Referring now to the accompanying drawings in detail, the door mat of the invention is designated generally by the reference numeral 10. The same is especially well suited to be integrally moulded from suitable thermoplastic material such as, for example, vinyl chloride, ethylene vinyl acetate, or the like, of any desired color.
The mat comprises a sheetlike base 12 which is substantially rigid yet flexible enough for the mat to lie flat on a surface on which it is placed, and also to enable the mat to be rolled up for purposes of transportation or storage. If desired, the underside of the mat base 12 may be recessed as indicated at R3 to provide a waffle iron effect with an action similar to suction cups for resisting slippage of the mat on its supporting surface.
The top surface of the mat base ll2 is formed integrally with groups of upwardly projecting flexible bristles 14, each group of bristles, designated as 146, having a circular formation when viewed in plan, and the several groups of bristles being arranged in rows extending longitudinally, transversely and/or diagonally of the mat base as will be apparent from FIG. 1.
Each of the bristles M has an upwardly tapered, elongated triangular configuration, terminating in a point at its upper end, and since the bristles are upwardly tapered, their cross section is progressively reduced in the upward direction and thus the upper end portions of the bristles are more flexible and bendable than the lower portions thereof where the bristles are connected to the mat base.
A plurality of upwardly projecting nubs 15 are also formed integrally on the top surface of the base 12 at spaced points between the groups of bristles 146. These nubs are preferably cylindrical with a domelike upper end and their diameter is substantially the same as or slightly smaller than the circle diameter of each bristle group MG. The nubs 15 are spaced apart by a distance of approximately 1% or 1% inches, more or less, and conveniently, at a selected point in a row, one of the bristle groups MG may be omitted and one of the nubs l5 provided in its place.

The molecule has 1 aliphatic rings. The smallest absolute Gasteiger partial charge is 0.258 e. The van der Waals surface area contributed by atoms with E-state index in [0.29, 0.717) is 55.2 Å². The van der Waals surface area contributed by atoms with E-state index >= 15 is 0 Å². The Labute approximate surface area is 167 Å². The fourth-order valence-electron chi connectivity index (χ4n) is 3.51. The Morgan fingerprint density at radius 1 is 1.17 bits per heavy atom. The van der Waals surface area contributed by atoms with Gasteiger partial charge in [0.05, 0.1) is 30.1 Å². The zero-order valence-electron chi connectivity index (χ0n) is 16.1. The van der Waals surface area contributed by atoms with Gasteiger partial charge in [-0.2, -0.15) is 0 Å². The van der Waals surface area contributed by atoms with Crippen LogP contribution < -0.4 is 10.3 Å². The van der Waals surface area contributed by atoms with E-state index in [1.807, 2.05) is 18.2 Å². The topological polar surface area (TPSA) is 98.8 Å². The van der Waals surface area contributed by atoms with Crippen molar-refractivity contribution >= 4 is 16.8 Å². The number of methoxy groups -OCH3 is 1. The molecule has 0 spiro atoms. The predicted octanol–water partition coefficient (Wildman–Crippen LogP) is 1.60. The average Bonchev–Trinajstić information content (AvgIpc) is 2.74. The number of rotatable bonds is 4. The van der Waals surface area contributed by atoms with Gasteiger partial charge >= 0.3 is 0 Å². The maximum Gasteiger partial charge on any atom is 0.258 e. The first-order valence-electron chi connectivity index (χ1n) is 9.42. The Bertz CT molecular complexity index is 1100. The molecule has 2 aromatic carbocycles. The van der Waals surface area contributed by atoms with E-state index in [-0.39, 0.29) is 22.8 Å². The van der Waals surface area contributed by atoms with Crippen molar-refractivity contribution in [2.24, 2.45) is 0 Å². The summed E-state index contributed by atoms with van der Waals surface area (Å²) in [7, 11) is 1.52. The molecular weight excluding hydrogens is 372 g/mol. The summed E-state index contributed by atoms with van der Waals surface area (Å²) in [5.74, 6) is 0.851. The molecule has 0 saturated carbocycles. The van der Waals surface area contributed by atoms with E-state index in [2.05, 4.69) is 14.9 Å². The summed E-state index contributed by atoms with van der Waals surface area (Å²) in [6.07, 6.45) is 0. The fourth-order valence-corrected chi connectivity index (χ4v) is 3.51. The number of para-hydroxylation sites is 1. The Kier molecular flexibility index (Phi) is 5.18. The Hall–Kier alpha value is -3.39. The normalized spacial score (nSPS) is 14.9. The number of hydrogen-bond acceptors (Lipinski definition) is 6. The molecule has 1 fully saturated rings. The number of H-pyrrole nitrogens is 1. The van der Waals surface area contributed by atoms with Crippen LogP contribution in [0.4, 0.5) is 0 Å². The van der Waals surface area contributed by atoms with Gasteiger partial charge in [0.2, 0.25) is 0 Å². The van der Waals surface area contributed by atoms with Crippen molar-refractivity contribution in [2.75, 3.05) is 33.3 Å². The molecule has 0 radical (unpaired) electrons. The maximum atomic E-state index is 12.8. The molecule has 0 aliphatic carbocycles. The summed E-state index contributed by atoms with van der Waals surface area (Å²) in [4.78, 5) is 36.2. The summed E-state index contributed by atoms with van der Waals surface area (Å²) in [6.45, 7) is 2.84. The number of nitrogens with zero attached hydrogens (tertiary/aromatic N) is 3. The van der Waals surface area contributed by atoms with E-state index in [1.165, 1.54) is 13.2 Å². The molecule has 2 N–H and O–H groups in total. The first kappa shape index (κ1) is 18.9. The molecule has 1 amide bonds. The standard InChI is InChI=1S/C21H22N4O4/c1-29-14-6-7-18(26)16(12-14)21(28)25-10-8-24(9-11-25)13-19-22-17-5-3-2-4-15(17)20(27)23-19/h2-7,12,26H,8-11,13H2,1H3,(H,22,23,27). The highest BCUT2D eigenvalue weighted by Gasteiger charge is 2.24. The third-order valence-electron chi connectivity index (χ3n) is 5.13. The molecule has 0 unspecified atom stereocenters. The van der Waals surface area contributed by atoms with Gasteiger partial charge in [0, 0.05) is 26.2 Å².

The bristles 14 are of a greater height than the nubs 15, so that the more flexible upper end portions of the bristles project above the nubs. For example, the bristles may have a height of one-half inch while the nubs are five-sixteenths inches high, so that the bristles project above the nubs by three-sixteenths inches. These dimensions, however, are for illustrative purposes only and are not limiting.
In any event, as distinguished'from the flexible bristles M, the nubs 15 are substantially rigid. Thus, when the mat is in use and the user wipes his shoes thereon, the nubs l5 sustain the users weight while supporting the shoes at an elevation above the mat base 12. In other words, the bristles M will bend under the shoes only until the shoes come to rest on the nubs l5 and such bending will occur mainly in the more flexible upper end portions of the bristles and very little bending, if any, will take place in the lower end portions where the bristles are joined to the base 12. The bristles are thus protected against breakage or other damage which is likely to occur when the full weight of the user is applied to the bristles as in conventional mats, and the mat of the invention will thereby have a much longer effective life.
Moreover, with the users weight sustained by the nubs llS, the flexible upper end portions of the bristles M will perform the shoe cleaning operation with much. greater effectiveness than is obtained in conventional mats where the bristles are flattened out under the users weight and therefore cannot provide a proper brushing action at the bristle ends.